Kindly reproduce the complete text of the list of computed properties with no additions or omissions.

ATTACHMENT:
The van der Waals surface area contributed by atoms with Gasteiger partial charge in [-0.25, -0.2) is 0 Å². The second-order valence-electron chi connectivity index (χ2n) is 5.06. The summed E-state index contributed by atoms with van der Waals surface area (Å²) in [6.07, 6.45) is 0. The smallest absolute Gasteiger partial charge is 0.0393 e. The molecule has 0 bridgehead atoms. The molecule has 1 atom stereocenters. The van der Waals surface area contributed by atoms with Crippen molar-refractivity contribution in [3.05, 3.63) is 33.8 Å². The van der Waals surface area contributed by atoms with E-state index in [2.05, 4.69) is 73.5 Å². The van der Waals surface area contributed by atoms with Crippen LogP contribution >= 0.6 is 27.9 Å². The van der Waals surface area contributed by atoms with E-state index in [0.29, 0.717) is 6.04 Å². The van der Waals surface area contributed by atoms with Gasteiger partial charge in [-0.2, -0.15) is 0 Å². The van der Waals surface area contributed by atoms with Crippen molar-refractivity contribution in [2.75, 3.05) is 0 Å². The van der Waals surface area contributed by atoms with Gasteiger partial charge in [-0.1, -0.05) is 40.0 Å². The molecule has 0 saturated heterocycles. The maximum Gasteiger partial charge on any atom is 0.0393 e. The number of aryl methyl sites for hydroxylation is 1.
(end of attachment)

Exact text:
The van der Waals surface area contributed by atoms with Gasteiger partial charge in [-0.25, -0.2) is 0 Å². The second-order valence-electron chi connectivity index (χ2n) is 5.06. The summed E-state index contributed by atoms with van der Waals surface area (Å²) in [6.07, 6.45) is 0. The smallest absolute Gasteiger partial charge is 0.0393 e. The molecule has 0 bridgehead atoms. The molecule has 1 atom stereocenters. The van der Waals surface area contributed by atoms with Crippen molar-refractivity contribution in [3.05, 3.63) is 33.8 Å². The van der Waals surface area contributed by atoms with E-state index in [2.05, 4.69) is 73.5 Å². The van der Waals surface area contributed by atoms with Crippen LogP contribution >= 0.6 is 27.9 Å². The van der Waals surface area contributed by atoms with E-state index in [0.29, 0.717) is 6.04 Å². The van der Waals surface area contributed by atoms with Gasteiger partial charge in [-0.2, -0.15) is 0 Å². The van der Waals surface area contributed by atoms with Crippen molar-refractivity contribution in [2.75, 3.05) is 0 Å². The van der Waals surface area contributed by atoms with Gasteiger partial charge in [-0.1, -0.05) is 40.0 Å². The molecule has 0 saturated heterocycles. The maximum Gasteiger partial charge on any atom is 0.0393 e. The number of aryl methyl sites for hydroxylation is 1.